Tennessee librarians speak out against Chattanooga school board member's attempt to ban books – Tennessean

As a Chattanooga school board is set to debate who has the authority to approve, or remove, books in school libraries, Tennessee librarians are speaking out.
Representatives from the Tennessee Association of School Librarians, the Tennessee Library Association and Friends of the Tennessee Libraries are calling out recent censorship attempts by Hamilton County school board Rhonda Thurman.
Thurman, a long-time board member, expressed concerns in an op-ed last week over the use of curse words and references to sex and violence depicted in library books found in Hamilton County schools.
“The volume of what I have been sent is mind-numbing. I am still in disbelief this insanity is allowed in our school libraries and classrooms,” Thurman said in the opinion article, the Chattanooga Times Free Press first reported.
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Thurman referenced four books: “More Than We Can Tell” by Brigid Kemmerer, “On the Come Up” by Angie Thomas, “Far from the Tree” by Robin Benway and “The Hate U Give” by Angie Thomas and called for them to be removed.
But Tennessee librarians argue students’ “freedom to read and unfettered access to information” is protected by their First Amendment rights.
“Every book is not for every reader but every child should have access to books they may want to read. School librarians strive to know learners and assist them in finding books that fit their needs and interests. Ready access to a wide variety of reading materials increases the chances that learners will become readers and choose to read,” read a statement from the groups released Thursday. 
“A parent/guardian has the right to determine what’s best for their child and only their child.  Therefore, the reconsideration processes already in place should be strictly followed.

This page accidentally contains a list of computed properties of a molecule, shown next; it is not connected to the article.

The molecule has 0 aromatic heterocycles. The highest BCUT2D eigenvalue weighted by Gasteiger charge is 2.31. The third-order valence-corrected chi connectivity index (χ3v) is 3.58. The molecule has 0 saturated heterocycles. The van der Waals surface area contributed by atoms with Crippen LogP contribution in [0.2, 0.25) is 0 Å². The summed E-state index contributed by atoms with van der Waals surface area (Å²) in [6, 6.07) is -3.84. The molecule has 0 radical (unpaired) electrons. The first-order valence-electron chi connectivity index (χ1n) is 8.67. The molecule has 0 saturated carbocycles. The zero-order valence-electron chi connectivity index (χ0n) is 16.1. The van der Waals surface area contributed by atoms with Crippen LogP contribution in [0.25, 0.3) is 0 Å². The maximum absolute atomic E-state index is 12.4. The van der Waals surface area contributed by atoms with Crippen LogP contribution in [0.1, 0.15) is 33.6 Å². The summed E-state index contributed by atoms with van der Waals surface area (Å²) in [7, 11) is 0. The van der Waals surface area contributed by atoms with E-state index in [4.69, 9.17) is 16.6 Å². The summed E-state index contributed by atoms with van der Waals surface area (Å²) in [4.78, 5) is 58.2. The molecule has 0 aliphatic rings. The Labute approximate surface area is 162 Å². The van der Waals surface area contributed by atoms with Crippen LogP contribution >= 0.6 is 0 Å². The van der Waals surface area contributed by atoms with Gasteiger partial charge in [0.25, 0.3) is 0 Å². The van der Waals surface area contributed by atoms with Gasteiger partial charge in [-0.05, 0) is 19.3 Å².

“…We oppose censorship within school libraries on the grounds that it is unconstitutional and contrary to the professional ethics of librarianship, and challenge and removal processes are already in place at the local school district level.”
The Hamilton County Board of Education is set to discuss the district’s policy for reconsidering literacy materials at a board meeting Thursday.
Thurman said the books were first brought to her attention by a parent member of the Hamilton County chapter of Moms for Liberty, a national conservative parent advocacy group, according to the Times Free Press
The debate comes as the state grapples with how to address topics like race, racism, sexuality and other social issues in schools in light of recent legislation passed this spring seeking to ban schools from teaching critical race theory and certain LGBTQ topics.
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“The Hate U Give” by Angie Thomas made the list of the most challenged books of 2020, but the best-selling young adult novel was also made into a full-length movie in 2018.
The book has even been the focus of Hamilton County book clubs and was highlighted by the school district as a “Book of the Week” in January 2019.
Representatives from Chattanooga’s Moms for Social Justice plan to speak at Thursday’s school board meeting and “fight for diverse literature” in local schools.
The board meeting is scheduled for 5:30 p.m. EST. 
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Meghan Mangrum covers education for the USA TODAY Network — Tennessee. Contact her at [email protected] Follow her on Twitter @memangrum.